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SEVEN AGAINST THEBES, THE 100.00%
OEdipus, king of Thebes, had pronounced a curse upon his sons Eteocles and Polynices, that they should die at one another's hand. In order to make the fulfilment of the curse impossible, by separating himself from his brother, Polynices left Thebes while his father was still alive, and at Argos married Argeia, the daughter of Adrastus (q.v.). On the death of his father he was recalled, and offered by Eteocles, who was the elder of the two, 1 the choice between the kingdom and the treasures of OEdipus; but, on account of a quarrel that arose over the division, he departed a second time and induced his father-in-law to undertake a war against his native city. According to another legend, the brothers deprived their father of the kingdom, and agreed to rule alternately, and to quit the city for a year at a time. Polynices, as the younger, first went into voluntary banishment; but when, after the expiration of a year, Eteocles denied him his right, and drove him out by violence, he fled to Argos, where Adrastus made him his son-in-law, and undertook to restore him with an armed force. Adrastus was the leader of the army; besides Polynices and Tydeus of Calydon, the other son-in-law of the king, there also took part in the expedition the king's brothers Hippomedon and Parthenopoeus (q.v.), Capaneus, a descendant of Proetus, and Amphiaraus (q.v.), the latter against his will, and foreseeing his own death. The Atridae were invited to join in the expedition, but were withheld by evil omens from Zeus. When the Seven reached Nemea on their march, a fresh warning befell them. Hypsipyle, the nurse of Opheltes, the son of king Lycurgus, laid her charge down on the grass in order to lead the thirsty warriors to a spring, during her absence the child was killed by a snake. They gave him solemn burial, and instituted the Nemean games in his honour; but Amphiaraus interpreted the occurrence as an omen of his own fate, and accordingly gave the boy the name of Archemoros (i.e. leader to death). When they arrived at the river Asopus in Boeotia, they sent Tydeus (q.v.) to Thebes, in the hope of coming to terms. He was refused a hearing, and the Thebans laid an ambush for him on his return. The Seven now advanced to the walls of the city, and posted themselves with their troops one at each of its seven gates. Against them were posted seven chosen Thebans (among them Melanippus and Periclymenus). Menoeceus (q.v.) devoted himself to death to insure the victory for the Thebans. In the battle at the sanctuary of the Ismenian Apollo they were driven right back to their gates; the giant Capaneus had already climbed the wall by a scaling ladder, and was presumptuously boasting that even the lightning of Zeus should not drive him back, when the flaming bolt of the god smote him down, and dashed him to atoms. The beautiful Parthenopaesus also fell, with his skull shattered by a rock that was hurled at him. Adrastus desisted from the assault, and the armies, which had suffered severely, agreed that the originators of the quarrel, Eteocles and Polynices, should fight out their difference in single combat. Both brothers fell, and a fresh battle arose over their bodies. In this, all of the assailants met their death, except Adrastus, who was saved by the speed of his black-maned charger. According to the older legends, his eloquence persuaded the Thebans to give the fallen due burial. When the bodies of the hostile brothers were placed on the pyre, the flames, which were meant to destroy them together, parted into two portions. According to the version of the story invented by the Attic tragedians, the Thebans refused to bury their foes, but at the prayer of Adrastus were compelled to do so by Theseus; according to another version, he conquered the Thebans and buried the dead bodies at Eleusis in Attica (AeEschylus, Septem contra Thelbas). For the burial of Polynices, see ANTIGONE; further see EPIGONI. 1 This is the common tradition, followed by Euripides (Phoem. 71). Sophocles, however, exceptionally makes Polynices the elder brother (Ed. Col. 375, 1294, 1422).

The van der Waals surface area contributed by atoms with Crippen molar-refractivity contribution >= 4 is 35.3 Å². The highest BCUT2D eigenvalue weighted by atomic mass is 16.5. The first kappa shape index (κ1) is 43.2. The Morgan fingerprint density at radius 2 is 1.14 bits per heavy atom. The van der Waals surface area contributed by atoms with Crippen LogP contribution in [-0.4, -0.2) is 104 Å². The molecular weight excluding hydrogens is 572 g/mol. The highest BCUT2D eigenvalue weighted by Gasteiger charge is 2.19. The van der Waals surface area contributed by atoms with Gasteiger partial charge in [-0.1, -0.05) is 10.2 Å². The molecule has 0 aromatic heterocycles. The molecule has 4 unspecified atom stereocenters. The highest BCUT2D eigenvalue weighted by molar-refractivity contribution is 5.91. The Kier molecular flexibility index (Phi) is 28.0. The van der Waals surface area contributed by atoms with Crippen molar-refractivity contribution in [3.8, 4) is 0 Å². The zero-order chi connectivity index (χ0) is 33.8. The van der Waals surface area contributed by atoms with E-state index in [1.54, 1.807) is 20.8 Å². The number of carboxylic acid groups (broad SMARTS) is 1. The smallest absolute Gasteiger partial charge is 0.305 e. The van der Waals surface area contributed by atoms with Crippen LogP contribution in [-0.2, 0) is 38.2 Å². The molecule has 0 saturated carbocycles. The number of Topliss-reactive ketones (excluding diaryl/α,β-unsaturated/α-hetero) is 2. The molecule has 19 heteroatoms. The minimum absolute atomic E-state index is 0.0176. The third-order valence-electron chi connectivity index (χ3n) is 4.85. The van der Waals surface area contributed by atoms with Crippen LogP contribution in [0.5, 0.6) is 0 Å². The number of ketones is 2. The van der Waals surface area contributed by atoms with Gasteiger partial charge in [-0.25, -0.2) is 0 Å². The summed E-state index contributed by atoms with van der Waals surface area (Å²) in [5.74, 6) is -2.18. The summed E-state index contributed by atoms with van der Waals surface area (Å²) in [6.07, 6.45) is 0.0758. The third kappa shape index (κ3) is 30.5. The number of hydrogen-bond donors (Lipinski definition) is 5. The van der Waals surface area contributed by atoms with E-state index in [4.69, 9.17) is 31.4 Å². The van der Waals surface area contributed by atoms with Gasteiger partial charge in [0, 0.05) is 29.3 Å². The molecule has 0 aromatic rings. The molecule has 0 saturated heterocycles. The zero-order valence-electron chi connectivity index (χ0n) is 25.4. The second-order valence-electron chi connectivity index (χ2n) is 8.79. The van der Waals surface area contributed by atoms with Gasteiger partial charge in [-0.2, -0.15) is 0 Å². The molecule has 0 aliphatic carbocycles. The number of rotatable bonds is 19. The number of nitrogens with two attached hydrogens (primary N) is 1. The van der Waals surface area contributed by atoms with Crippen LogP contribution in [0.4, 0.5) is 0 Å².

ETEOCLES 75.29%
Son of CEdipus king of Thebes and Iocaste, brother of Polynices and Antigone. He broke the agreement he had made with his brother to give him the kingdom of Thebes for one year. Polynices accordingly organized tha campaign of the Seven Chiefs against Thebes, and fell in single combat with Eteocles. (See CEDIPUS and SEVEN AGAINST THEBES.)
 
TEIRESIAS 47.62%